Ketorolac in combination with metoclopramide or prochlorperazine was the most common multi-drug combination used in 36% of ED presentations for migraine across Canada in our national practice variation study. The scientific rationale for combining a non-selective non-steroidal anti-inflammatory drug (NSAID) with inhibition of both the cyclooxygenase (COX) 1 and 2 isoenzymes with other migraine therapies is enticing; however, no studies have specifically examined the relative efficacy of the practice. Why would the combination of a non-selective NSAID like ketorolac with other migraine therapies improve treatment outcomes? The benefit of multi-target combinations may be relate to the duration of the migraine and the multiple brain areas involved in sustained pain. It has long been recognized that patients who treat their migraine headaches early at the onset have a better response. The underlying mechanism for this phenomenon has now been identified. The initiation of migraine pain requires activation of the trigeminal (5th cranial nerve) nociceptive (pain) system. Activation of these sensory fibers within the arachnoid membrane on the surface of the brain produces the first and most common painful manifestation of migraine - the pulsatile headache. With each heartbeat, minor dilation of the cerebral blood vessels produces stretch and a painful activation of the trigeminal fibers known as peripheral sensitization. The second phase in the maintenance of a migraine attack over several hours is the sensitization of trigeminal pain pathways leading to higher brain centers known as central sensitization. The efficacy of medications like the triptans is greater early in the course of a migraine attack when there is only peripheral sensitization and before the onset of central sensitization. Non-selective NSAIDs like naproxen sodium and ketorolac may be uniquely effective in the reduction of central sensitization in the animal model of migraine and the reduction of migraine pain in adult patients late in the course of a migraine headache.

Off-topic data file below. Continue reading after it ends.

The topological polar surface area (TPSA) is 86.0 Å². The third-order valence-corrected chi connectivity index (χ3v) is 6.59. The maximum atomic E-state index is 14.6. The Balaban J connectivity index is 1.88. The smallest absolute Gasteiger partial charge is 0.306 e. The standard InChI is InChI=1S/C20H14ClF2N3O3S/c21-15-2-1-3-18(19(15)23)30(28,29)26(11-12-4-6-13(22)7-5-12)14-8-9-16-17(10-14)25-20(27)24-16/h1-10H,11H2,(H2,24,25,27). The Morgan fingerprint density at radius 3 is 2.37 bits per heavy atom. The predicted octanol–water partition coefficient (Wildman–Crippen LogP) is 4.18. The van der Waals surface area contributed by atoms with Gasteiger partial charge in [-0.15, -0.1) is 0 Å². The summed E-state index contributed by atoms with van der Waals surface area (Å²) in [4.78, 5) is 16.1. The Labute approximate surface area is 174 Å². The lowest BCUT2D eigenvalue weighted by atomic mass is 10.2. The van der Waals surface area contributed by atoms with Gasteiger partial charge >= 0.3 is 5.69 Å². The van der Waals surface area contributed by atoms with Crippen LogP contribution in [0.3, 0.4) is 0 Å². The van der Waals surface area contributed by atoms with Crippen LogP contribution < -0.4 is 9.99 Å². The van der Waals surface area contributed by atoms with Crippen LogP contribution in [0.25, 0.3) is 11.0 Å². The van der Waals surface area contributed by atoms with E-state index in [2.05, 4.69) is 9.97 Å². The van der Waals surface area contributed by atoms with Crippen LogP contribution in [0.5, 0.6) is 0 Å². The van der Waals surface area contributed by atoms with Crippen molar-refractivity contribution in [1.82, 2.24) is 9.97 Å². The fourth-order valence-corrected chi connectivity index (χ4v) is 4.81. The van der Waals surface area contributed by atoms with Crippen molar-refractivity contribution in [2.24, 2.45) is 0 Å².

The population of patients in the ED is uniquely different from outpatients in that most have developed their migraine headache hours or days before presenting. In our practice variation study, the mean duration of the migraine prior to presenting to the ED was 2 days. Including an NSAID when treating a prolonged migraine in the ED may thus increase the therapeutic window and improve outcomes. While many Canadian ED physicians have adopted the practice of combining ketorolac with other migraine therapies, the gold standard assessment of efficacy and safety in a randomized clinical trial has not been applied.
|Contact: Lawrence Richer, MD, MSc||(780) firstname.lastname@example.org|
|Alberta Children's Hospital||Not yet recruiting|
|Calgary, Alberta, Canada, T3B 6A8|
|Contact: Janie Williamson, RN 403-955-3186 Janie.Williamson@albertahealthservices.ca|
|Principal Investigator: David Johnson, MD|
|Stollery Children's Hospital||Not yet recruiting|
|Edmonton, Alberta, Canada, T6G 2C8|
|Contact: Dory Sample, MSN, MPH (780) 248-5599 Dory.Sample@albertahealthservices.ca|
|Principal Investigator: Samina Ali, MD|
|Principal Investigator:||Lawrence P. Richer, MD, MSc||University of Alberta|